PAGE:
The bond between a mother and daughter is one that is often written about. It is a relationship that is complex yet simple at its heart and one which Australian Greek poet Konstandina Dounis pays tribute to in her latest collection of poetry, Poems for my Mother.

Dounis has lectured on Greek-Australian literature and identity, and is one of the most vociferous advocates for Greek-Australian literature.

She is currently completing her PhD on Greek-Australian women’s writing.

In her latest offering she examines the intangible mother-daughter bond.

It is a bond that winds its way through every poem in the collection. Sometimes it is evident and at other times its presence is subtle, but it is always there.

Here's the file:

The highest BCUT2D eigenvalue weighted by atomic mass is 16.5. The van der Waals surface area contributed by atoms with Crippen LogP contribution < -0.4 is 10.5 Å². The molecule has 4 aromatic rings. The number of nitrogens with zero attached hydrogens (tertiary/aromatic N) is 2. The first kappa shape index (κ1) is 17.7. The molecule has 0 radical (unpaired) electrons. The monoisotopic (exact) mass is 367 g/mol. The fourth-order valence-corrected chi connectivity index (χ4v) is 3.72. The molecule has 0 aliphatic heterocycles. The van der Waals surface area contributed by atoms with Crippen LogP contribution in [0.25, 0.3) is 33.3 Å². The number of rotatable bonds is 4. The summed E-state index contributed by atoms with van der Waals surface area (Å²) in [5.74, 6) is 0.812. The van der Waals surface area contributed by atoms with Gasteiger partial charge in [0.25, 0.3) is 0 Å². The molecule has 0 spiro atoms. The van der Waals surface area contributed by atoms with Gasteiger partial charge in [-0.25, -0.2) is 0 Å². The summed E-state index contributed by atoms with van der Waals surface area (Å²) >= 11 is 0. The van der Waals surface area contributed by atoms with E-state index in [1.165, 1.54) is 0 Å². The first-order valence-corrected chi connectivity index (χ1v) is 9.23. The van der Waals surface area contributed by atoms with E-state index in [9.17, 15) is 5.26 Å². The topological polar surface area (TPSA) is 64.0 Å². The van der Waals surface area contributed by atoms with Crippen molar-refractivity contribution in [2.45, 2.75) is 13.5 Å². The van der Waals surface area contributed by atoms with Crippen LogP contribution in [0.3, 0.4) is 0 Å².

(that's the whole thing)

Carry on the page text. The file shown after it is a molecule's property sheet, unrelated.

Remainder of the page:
It is at its clearest in They Walk Together when Dounis writes, “They walk together / grandmother, daughter and granddaughter, / dancing within the cyclic rhythm of life / the mother delighting in the introductions / “This is Yiayia Sophie, / and this is little Sophie…”
The poetry in Poems for my Mother is written first in English, then in Greek.

The use of both languages leaves me with a sense of Dounis’s desire to connect her mother’s life with her own and to strengthen the fabric between the Greek and Australian parts of her story.

The poems about her childhood home, one that was “not the idyllic image / presented in picture books…” and of her discovery after returning to Australia from a trip to Greece that, “something happened / as we entered Port Melbourne / we realised instinctively / that we were coming / back home,” show Dounis’s nostalgia laced with potent urgency to ensure the flow of time does not erase the past.

There is warmth and beauty in the simple language she uses to convey her story about the relationship between herself and her mother.

Dounis appears to take a journey of her own as she recounts her memories and gently, but clearly paints a vivid picture of her place as a Greek-Australian daughter and mother.